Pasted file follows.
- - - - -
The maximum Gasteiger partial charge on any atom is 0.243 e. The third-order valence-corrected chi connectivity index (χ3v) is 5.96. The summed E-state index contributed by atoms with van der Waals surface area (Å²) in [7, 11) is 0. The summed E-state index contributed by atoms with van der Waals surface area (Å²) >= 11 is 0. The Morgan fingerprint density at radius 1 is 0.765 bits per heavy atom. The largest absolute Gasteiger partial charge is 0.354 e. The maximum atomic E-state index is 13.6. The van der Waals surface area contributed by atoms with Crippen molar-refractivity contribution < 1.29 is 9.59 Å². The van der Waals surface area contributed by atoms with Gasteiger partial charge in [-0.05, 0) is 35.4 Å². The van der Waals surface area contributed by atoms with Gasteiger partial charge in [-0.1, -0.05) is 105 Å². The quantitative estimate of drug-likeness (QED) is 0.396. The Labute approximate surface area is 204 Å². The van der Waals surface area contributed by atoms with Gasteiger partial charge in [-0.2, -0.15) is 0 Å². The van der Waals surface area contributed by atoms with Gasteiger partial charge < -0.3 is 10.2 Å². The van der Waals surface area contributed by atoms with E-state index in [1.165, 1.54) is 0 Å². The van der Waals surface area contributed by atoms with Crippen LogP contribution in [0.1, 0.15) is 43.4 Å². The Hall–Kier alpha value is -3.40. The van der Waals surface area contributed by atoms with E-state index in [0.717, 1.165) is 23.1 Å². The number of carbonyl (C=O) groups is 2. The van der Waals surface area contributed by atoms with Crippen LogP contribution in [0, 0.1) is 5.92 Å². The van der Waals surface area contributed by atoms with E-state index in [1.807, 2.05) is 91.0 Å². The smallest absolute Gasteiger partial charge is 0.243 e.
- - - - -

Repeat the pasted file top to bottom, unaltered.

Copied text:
The maximum Gasteiger partial charge on any atom is 0.243 e. The third-order valence-corrected chi connectivity index (χ3v) is 5.96. The summed E-state index contributed by atoms with van der Waals surface area (Å²) in [7, 11) is 0. The summed E-state index contributed by atoms with van der Waals surface area (Å²) >= 11 is 0. The Morgan fingerprint density at radius 1 is 0.765 bits per heavy atom. The largest absolute Gasteiger partial charge is 0.354 e. The maximum atomic E-state index is 13.6. The van der Waals surface area contributed by atoms with Crippen molar-refractivity contribution < 1.29 is 9.59 Å². The van der Waals surface area contributed by atoms with Gasteiger partial charge in [-0.05, 0) is 35.4 Å². The van der Waals surface area contributed by atoms with Gasteiger partial charge in [-0.1, -0.05) is 105 Å². The quantitative estimate of drug-likeness (QED) is 0.396. The Labute approximate surface area is 204 Å². The van der Waals surface area contributed by atoms with Gasteiger partial charge in [-0.2, -0.15) is 0 Å². The van der Waals surface area contributed by atoms with Gasteiger partial charge < -0.3 is 10.2 Å². The van der Waals surface area contributed by atoms with E-state index in [1.165, 1.54) is 0 Å². The van der Waals surface area contributed by atoms with Crippen LogP contribution in [0.1, 0.15) is 43.4 Å². The Hall–Kier alpha value is -3.40. The van der Waals surface area contributed by atoms with E-state index in [0.717, 1.165) is 23.1 Å². The number of carbonyl (C=O) groups is 2. The van der Waals surface area contributed by atoms with Crippen LogP contribution in [0, 0.1) is 5.92 Å². The van der Waals surface area contributed by atoms with E-state index in [1.807, 2.05) is 91.0 Å². The smallest absolute Gasteiger partial charge is 0.243 e.